May 13, 2014
By Lindsey Burke
Last week the U.S. Department of Education released the 2013 results of math and reading achievement for 12th graders on the National Assessment of Educational Progress. It’s hard to say what’s been achieved.
According to the NAEP — a standardized test often referred to as the nation’s “report card” — just 26 percent of the country’s 12th graders are proficient in math. Only 38 percent are proficient in reading. Those numbers are entirely unchanged since 2009, when the NAEP was last administered.
Notably, reading achievement was significantly higher overall in 1992 when the NAEP exam was first administered in reading. Forty percent of students were proficient in reading in 1992. The new NAEP scores confirm the outcomes found on the NAEP long-term-trend assessment, which has assessed reading achievement since 1971 and math achievement since 1973. Twelfth graders today perform no better in reading than high school seniors of the early 1970s.
The new NAEP study also revealed worrisome increases in achievement gaps. There is a 29-point gap (out of a 500-point scale) between white and black 12th graders in reading, a gap that has increased since the last assessment in 2009 (when the gap was 27 points), and since the assessment was first administered in 1992 (when the gap was 24 points). As education researcher Matthew Ladner notes, 10 points on the NAEP is the equivalent of one grade level of learning, effectively meaning that since 1992, the disparity has increased by half a grade level’s worth of learning.
If academic achievement on the NAEP is any measure, the policies of the past half century just aren’t working.
Since the 1970s alone, inflation-adjusted federal per-pupil spending (part of the goal of which was to narrow achievement gaps) has nearly tripled. The behemoth federal Department of Education filters all of this taxpayer money through more than 100 federal education programs, many of which are duplicative, most of which are ineffective. It’s no surprise then that this administration’s policies, which seem designed to increase program count and spending, haven’t moved the needle on achievement either.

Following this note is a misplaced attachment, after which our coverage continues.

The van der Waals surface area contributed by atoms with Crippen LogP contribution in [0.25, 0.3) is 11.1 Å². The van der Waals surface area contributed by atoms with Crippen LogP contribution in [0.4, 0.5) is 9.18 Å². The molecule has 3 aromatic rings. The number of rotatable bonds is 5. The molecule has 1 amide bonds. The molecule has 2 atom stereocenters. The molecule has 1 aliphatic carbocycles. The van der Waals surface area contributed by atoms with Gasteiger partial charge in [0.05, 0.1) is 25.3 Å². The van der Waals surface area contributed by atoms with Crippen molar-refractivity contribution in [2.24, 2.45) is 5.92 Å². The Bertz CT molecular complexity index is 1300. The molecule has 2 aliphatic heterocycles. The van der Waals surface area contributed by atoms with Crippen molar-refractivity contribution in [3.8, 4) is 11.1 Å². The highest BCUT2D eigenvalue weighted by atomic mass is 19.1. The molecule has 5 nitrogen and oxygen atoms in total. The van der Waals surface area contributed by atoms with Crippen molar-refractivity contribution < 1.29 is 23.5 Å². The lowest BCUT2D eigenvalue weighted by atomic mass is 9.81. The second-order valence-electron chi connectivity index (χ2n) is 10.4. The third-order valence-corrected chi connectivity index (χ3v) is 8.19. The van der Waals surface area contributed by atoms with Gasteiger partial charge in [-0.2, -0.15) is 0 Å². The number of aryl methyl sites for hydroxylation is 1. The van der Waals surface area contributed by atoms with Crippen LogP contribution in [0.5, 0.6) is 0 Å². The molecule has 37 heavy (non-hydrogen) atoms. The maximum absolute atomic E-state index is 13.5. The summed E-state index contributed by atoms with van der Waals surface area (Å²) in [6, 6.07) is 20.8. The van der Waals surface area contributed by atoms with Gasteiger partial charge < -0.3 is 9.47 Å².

“Nothing is so permanent as a temporary government program,” quipped Milton Friedman, so getting programs cut or even consolidated at the federal level has been a daunting (and largely unsuccessful) task over the years. But at a minimum, policymakers should infuse a little flexibility into how the roughly $38 billion federal K-12 education budget is spent.
The conservative alternative to No Child Left Behind — the APLUS Act — would go a long way toward achieving that goal, by allowing states to put federal education funds toward any lawful education purpose under state law, instead of filtering funding through the labyrinth of federal programs.
States have demonstrated that they are far more effective at catalyzing innovation in education than the bureaucrats who brought you No Child Left Behind and now Common Core. Let’s allow states to totally opt out of No Child Left Behind, rather than have to navigate the quid pro quo waiver process the Obama administration has established, and direct dollars to their most pressing education needs.
Such an approach could also help to limit the number of non-teaching administrative staff in schools, whose primary purpose is complying with the paperwork burden handed down from the Department of Education. (See the chart above.)
By infusing a little flexibility and innovative in the system, we might actually see the needle move on academic achievement down the road. At the very least, we could trim the bureaucracy and costs associated with manning the 4,200-person Department of Education and employing the attendant state education agency employees.
- Lindsey M. Burke is the Will Skillman Fellow in Education at the Heritage Foundation.
Originally appeared in National Review Online's "The Corner"
Will Skillman Fellow in Education
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